Back to Rants and Raves
Fixing The Echo Mona Preamp Gain Controls
By Sid of Stone Marmot
April 19, 2009
The Echo Mona is a digital recording studio computer input/output board. It had four A/D converter inputs, each with a preamp, and six D/A converter outputs, all with maximum 24 bit resolution and up to 96 kHz sampling rate. It is a fairly decent unit that had gotten good reviews when it first came out. I've been happy with mine except for one thing: The preamp gain controls are unreliable.
The gain controls started getting hard to set about a year after buying the unit. A small change in a gain control would give little gain change and then suddenly result in a big change in gain. The gain would also jump you removed your hand from the control. Over the years these controls have gotten so bad that it is virtually impossible to set any reasonable gain levels. The problem is really apparent when I am recording a stereo input and I'm trying to match the channel levels for this stereo input.
Usually this is an indication that the control is dirty. Ordinarily you could squirt some contact cleaner into the control, turn it from end to end rapidly a dozen or so times, and the problem would be fixed. But these controls are the small plastic type with no obvious opening to squirt contact cleaner into.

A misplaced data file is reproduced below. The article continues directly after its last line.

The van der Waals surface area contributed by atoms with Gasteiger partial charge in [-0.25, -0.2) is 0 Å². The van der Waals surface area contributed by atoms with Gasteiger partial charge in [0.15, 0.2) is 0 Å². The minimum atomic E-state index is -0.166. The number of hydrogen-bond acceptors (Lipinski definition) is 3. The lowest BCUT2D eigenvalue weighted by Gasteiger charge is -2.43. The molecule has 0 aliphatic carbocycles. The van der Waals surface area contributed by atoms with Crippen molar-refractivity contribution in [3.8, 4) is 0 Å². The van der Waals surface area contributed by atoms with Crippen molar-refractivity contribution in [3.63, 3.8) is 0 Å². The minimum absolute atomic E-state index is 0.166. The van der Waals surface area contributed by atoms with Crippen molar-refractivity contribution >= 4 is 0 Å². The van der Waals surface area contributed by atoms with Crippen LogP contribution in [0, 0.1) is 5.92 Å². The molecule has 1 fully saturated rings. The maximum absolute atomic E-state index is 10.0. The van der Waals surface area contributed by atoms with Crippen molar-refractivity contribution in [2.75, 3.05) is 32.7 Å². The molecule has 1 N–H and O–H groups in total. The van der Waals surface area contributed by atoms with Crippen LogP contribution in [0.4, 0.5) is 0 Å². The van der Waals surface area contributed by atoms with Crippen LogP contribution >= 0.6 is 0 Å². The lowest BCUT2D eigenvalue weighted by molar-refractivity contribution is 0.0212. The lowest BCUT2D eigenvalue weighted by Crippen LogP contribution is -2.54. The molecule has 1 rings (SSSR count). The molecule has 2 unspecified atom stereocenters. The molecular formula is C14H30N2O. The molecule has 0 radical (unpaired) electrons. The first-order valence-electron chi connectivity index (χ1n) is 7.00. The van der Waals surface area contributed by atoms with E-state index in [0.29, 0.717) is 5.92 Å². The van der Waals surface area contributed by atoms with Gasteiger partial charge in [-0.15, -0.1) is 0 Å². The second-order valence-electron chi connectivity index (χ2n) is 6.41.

Figure 1 shows the top of the Echo Mona circuit board. To get at this board, I had to remove virtually every mechanical fastener in the unit. Not very service friendly! The controls of concern are the small black and silver rectangular objects with shafts sticking out of them just to the right of the big black connectors. The fifth control at the far right of the board is the headphone level control. I've never had any problems with this control. All of these controls are mounted in the unit strictly by soldering the leads to the printed circuit board. This is not a very secure mounting technique. Fortunately, I haven't had any problems yet with broken leads or solder joints.
Figure 1 - Echo Mona circuit board top
Figure 2 is a close-up of the gain control for channel 4. There is no obvious way to squirt electronic contact cleaner into the control. I tried squirting cleaner onto the control outside, hoping enough cleaner would seep through any material interfaces to get inside the control. But this did not seem to work.